From time to time, I’m going to highlight some of my favorite brand builders — large and small — to point out some of the delightful things they’re doing.
I especially love people and companies that build brands using details. You know what they say (with apologies to someone who is not Ludwig Mies van der Rohe), “Brand is in the details.”
In this first post, I want to give props Brad Denboer’s late, great Auditorium Toy Co.. I bought one of their Boattail Racers back in the day, and loved everything about it.
The slower you put things together, the slower they fall apart. Auditorium Toy Co.
Auditorium promoted its products as “heirloom toys”, and the motto used in the Boattail Racer’s sales material was “the slower you put things together, the slower they fall apart”. These toys weren’t hunks of plastic crap you’d throw out in next week’s trash. These were toys that would last, and that you’d want to pass down to your children to give to their children.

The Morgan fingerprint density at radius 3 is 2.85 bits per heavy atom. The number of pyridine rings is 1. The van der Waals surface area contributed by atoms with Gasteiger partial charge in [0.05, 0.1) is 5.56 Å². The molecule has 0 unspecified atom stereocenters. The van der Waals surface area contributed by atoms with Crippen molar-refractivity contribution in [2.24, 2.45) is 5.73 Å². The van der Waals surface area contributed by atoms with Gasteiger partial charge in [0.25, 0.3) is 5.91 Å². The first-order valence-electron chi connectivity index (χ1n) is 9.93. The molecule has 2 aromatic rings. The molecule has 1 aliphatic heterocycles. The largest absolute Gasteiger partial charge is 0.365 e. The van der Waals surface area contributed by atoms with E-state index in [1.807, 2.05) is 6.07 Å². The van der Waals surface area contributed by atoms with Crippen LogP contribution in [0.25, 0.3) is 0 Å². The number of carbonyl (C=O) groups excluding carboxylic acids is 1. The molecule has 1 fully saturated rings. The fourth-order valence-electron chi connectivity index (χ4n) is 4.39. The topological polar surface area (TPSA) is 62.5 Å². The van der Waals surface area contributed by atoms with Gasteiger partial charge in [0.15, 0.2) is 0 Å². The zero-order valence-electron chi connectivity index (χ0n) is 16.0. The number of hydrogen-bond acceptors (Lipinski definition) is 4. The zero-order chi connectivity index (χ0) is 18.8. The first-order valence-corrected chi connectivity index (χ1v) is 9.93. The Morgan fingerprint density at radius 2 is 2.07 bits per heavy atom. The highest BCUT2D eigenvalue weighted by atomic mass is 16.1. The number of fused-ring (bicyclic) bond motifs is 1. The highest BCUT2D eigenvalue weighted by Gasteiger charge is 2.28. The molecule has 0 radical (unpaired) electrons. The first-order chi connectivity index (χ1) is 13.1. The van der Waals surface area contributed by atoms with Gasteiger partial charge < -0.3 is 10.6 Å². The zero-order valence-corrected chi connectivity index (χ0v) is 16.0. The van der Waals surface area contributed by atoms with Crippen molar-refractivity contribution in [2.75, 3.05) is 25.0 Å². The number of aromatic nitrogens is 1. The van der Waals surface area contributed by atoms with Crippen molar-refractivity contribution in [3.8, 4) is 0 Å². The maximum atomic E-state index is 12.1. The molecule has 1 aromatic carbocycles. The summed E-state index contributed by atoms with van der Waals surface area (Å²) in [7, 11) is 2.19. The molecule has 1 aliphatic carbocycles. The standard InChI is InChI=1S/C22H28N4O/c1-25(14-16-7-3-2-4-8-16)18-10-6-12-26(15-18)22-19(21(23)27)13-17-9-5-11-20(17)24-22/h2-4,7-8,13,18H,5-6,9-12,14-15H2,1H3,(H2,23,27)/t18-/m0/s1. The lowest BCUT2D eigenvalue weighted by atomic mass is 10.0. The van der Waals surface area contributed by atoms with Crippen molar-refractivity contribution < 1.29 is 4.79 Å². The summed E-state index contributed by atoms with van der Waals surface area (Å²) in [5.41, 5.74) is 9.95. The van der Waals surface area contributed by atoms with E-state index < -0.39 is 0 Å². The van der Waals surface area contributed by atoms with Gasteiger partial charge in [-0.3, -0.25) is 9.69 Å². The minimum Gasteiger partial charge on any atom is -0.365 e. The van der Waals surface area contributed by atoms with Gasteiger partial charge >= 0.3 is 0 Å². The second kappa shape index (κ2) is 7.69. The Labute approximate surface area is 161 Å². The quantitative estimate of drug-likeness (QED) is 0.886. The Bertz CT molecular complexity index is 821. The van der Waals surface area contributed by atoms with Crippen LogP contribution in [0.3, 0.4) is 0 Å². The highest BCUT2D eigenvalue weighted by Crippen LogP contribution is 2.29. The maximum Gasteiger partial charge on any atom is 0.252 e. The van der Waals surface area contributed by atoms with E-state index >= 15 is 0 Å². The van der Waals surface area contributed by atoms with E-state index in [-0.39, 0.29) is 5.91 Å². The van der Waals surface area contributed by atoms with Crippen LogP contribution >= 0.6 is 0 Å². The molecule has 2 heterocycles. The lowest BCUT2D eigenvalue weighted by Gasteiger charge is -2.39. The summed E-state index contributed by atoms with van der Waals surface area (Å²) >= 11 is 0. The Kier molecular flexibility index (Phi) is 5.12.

This ethos was expressed by the toy itself, which was beautifully crafted and manufactured, but the detail that caught my eye was the printed “ownership record” included in the (also beautifully crafted) box. This ownership record included the date of manufacture, the serial number, and a series of “given by/received by” entries you could use to record when and to whom the toy was bestowed. The thirteen pre-printed entries had date entries with century prefixes that began in the 21st century and stretched out to the 24th century.
Such a simple, delightful thing. The date entries could have been left blank and the century prefixes not included. But with that little detail, Auditorium reinforced its “heirloom toy” brand, and made my emotional connection to the brand that much stronger as I imagined my great-great-great-great-great-grandchildren playing with the toy. And they didn’t have to spent a single extra cent to do it.